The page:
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Critical Care |

Role of Plasmapheresis in Management of Autoimmune Vasculitis Secondary to Severe Malaria

Kerwin Cumberbatch, MBBS; Fatima Anjum, MD; Louis Rolston-Cregler, MD; Nadia Morgan, MBBS; Muhammad Khan, MD
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SUNY Downstate Medical Center, Brooklyn, NY


Chest. 2013;144(4_MeetingAbstracts):303A. doi:10.1378/chest.1698732
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Abstract

SESSION TITLE: What's New in the ICU

SESSION TYPE: Affiliate Case Report Slide

PRESENTED ON: Tuesday, October 29, 2013 at 07:30 AM - 09:00 AM

INTRODUCTION: Severe malaria is a potentially fatal complication of infection with Plasmodium falciparum species. There is increased risk for its acquisition and complex presentation among travelers from non-endemic countries.

CASE PRESENTATION: A 68-year-old Afro-Caribbean female with past medical history of hypertension, presented with altered mental status. She had recently traveled to Senegal but didn’t take any malaria prophylaxis. One week before admission, patient developed subjective fevers and a flu-like prodrome, which culminated in signs of slurred speech and confusion. Medical attention was sought and CT-scan of head revealed the presence of a right temporal intraparenchymal hemorrhage. She was subsequently transferred to our institution for further management. On presentation she was febrile but hemodynamically stable. Patient had left sided hemiparesis and was oriented to person and place only.Anemia and severe thrombocytopenia were noted on routine CBC. Further review of the peripheral smear lead to the discovery of Plasmodium falciparum (2% parasitemia). Her creatinine was acutely elevated at 3.68 mg/dl. She was admitted to intensive care unit and therapy with intravenous quinidine and doxycycline was initiated in conjunction with Center for Disease Control (CDC) recommendations. Within 24 hours of ICU admission, she was intubated for worsening mental status. Parasitemia decreased to < 1%. MRI brain revealed multiple foci of infarction in a watershed distribution concerning for cerebral malaria versus cerebral vasculitis. Autoimmune workup came back positive for ANA, low C4, Anti-SSA, Anti-centromere antibodies. Patient was started on plasmapheresis as per rheumatology recommendation for autoimmune vasculitis secondary to parasitemia. Her renal failure and thrombocytopenia resolved after 3 cycles of plasmapheresis, however patient remained comatose eventually requiring tracheostomy.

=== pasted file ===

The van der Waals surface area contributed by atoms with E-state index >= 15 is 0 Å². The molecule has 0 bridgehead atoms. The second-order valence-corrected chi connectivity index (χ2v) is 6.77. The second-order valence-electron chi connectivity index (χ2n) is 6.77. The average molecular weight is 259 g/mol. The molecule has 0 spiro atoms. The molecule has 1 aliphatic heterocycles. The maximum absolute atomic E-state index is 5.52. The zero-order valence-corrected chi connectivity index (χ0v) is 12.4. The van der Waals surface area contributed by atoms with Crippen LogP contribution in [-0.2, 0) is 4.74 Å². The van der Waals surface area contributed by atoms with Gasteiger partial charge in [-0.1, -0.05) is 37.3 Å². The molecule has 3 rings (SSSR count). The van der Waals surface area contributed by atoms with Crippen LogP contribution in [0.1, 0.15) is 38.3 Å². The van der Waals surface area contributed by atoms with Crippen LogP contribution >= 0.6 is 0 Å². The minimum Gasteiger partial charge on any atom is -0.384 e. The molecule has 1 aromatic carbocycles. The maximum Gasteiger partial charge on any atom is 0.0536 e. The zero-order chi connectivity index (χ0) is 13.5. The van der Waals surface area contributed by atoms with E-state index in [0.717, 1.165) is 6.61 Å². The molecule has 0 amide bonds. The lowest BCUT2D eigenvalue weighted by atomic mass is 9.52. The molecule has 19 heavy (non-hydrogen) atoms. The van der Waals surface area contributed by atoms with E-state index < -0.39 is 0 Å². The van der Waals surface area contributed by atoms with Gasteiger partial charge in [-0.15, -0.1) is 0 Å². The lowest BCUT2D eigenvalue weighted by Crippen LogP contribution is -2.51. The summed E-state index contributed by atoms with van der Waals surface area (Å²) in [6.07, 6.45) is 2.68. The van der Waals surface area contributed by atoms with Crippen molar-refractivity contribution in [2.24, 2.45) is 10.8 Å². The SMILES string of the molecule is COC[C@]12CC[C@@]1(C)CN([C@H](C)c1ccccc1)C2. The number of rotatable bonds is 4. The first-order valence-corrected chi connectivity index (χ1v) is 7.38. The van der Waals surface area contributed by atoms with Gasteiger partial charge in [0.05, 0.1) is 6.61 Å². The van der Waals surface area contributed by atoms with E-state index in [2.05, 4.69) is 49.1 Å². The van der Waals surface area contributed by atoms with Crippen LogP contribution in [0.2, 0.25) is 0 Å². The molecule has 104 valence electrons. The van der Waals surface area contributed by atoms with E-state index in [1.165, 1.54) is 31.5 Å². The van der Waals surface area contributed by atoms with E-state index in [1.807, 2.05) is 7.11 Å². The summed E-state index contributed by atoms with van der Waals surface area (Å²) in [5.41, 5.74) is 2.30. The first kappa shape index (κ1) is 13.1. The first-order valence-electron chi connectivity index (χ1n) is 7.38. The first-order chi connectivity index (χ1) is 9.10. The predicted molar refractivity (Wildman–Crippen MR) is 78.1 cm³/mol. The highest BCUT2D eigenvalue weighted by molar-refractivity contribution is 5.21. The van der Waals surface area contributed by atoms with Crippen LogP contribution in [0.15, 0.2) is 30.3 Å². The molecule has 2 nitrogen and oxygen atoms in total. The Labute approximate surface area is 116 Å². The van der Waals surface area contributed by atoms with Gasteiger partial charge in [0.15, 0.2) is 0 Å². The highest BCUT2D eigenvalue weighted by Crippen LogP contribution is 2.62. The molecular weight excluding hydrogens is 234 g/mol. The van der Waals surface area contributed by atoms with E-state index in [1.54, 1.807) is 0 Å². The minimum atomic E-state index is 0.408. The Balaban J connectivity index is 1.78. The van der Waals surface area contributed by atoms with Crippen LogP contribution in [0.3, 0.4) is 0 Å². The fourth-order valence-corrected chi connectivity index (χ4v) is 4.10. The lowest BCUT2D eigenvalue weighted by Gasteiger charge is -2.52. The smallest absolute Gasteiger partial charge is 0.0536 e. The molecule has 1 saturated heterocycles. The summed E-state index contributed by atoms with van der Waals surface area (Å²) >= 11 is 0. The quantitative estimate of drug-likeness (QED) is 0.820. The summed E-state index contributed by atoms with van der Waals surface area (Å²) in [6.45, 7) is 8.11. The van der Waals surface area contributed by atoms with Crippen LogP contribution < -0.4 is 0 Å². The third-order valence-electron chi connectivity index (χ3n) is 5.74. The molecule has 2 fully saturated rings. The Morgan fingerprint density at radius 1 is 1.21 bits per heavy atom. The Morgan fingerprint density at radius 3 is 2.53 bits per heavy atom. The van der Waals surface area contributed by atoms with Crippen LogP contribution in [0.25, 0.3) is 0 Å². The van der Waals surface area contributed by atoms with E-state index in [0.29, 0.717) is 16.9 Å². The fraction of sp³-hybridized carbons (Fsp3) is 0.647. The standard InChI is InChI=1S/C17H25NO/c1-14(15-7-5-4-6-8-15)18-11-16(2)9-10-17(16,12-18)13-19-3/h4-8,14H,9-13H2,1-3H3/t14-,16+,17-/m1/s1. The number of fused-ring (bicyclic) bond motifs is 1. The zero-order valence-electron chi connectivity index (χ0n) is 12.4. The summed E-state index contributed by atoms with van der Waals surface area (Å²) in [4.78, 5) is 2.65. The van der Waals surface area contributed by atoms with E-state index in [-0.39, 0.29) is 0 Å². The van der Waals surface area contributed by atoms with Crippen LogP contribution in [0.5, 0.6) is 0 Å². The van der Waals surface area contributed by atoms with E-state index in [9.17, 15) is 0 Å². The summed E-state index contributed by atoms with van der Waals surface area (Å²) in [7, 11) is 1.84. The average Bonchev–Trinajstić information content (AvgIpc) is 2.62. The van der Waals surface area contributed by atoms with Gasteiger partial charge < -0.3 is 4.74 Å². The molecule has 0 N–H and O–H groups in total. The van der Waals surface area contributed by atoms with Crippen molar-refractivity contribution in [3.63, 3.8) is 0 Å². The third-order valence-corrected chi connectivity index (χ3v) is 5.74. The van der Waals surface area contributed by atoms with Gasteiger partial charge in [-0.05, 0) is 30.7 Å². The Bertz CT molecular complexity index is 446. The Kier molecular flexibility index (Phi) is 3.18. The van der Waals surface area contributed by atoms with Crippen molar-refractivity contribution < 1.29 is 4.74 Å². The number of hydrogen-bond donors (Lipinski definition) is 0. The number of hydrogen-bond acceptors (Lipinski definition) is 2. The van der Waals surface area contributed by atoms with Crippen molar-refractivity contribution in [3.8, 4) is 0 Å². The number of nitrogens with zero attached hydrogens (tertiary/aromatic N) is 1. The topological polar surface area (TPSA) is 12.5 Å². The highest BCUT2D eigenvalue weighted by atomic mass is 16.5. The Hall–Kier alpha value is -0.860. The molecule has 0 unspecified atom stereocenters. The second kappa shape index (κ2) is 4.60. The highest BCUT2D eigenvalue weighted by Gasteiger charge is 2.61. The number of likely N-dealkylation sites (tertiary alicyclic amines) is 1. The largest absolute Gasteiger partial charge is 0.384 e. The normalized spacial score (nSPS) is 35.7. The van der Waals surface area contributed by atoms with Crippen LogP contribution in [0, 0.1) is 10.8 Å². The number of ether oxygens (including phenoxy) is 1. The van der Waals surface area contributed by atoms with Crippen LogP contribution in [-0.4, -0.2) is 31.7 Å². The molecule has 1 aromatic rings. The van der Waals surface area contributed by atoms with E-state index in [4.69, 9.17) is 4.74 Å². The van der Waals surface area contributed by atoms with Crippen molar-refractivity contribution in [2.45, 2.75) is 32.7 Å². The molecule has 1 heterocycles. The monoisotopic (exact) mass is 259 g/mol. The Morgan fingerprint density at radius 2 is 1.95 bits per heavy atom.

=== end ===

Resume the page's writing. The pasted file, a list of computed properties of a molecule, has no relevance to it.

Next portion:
DISCUSSION: Patients with severe malaria have high morbidity and mortality. Plasmapheresis has been used as an effective therapy in the treatment of various forms of immune complex-mediated vasulitis. However its exact role in malaria induced vasculitis is unknown. Our patient’s thrombocytopenia and renal failure resolved post plasmapheresis although neurological status failed to improve, suggesting delayed recognition of immune vasculitis and treatment.

CONCLUSIONS: Autoimmune vasculitis secondary to severe malaria is a rare and under recognized entity (1). Degree of parasitemia doesn’t necessarily correlate with the development of immune activation (2). Early recognition and treatment with plasmapheresis may improve neurological outcome.

Reference #1: Gopinathan VP, Bhalla IP. Peripheral vasculitis associated with falciparum malaria. Journal of the Association of Physicians of India 1987; 35: 742-3.

Reference #2: F G. Joseph and N J. Scolding. Cerebral vasculitis a practical approach. Practical Neurology 2002; 2: 80-93.

DISCLOSURE: The following authors have nothing to disclose: Kerwin Cumberbatch, Fatima Anjum, Louis Rolston-Cregler, Nadia Morgan, Muhammad Khan

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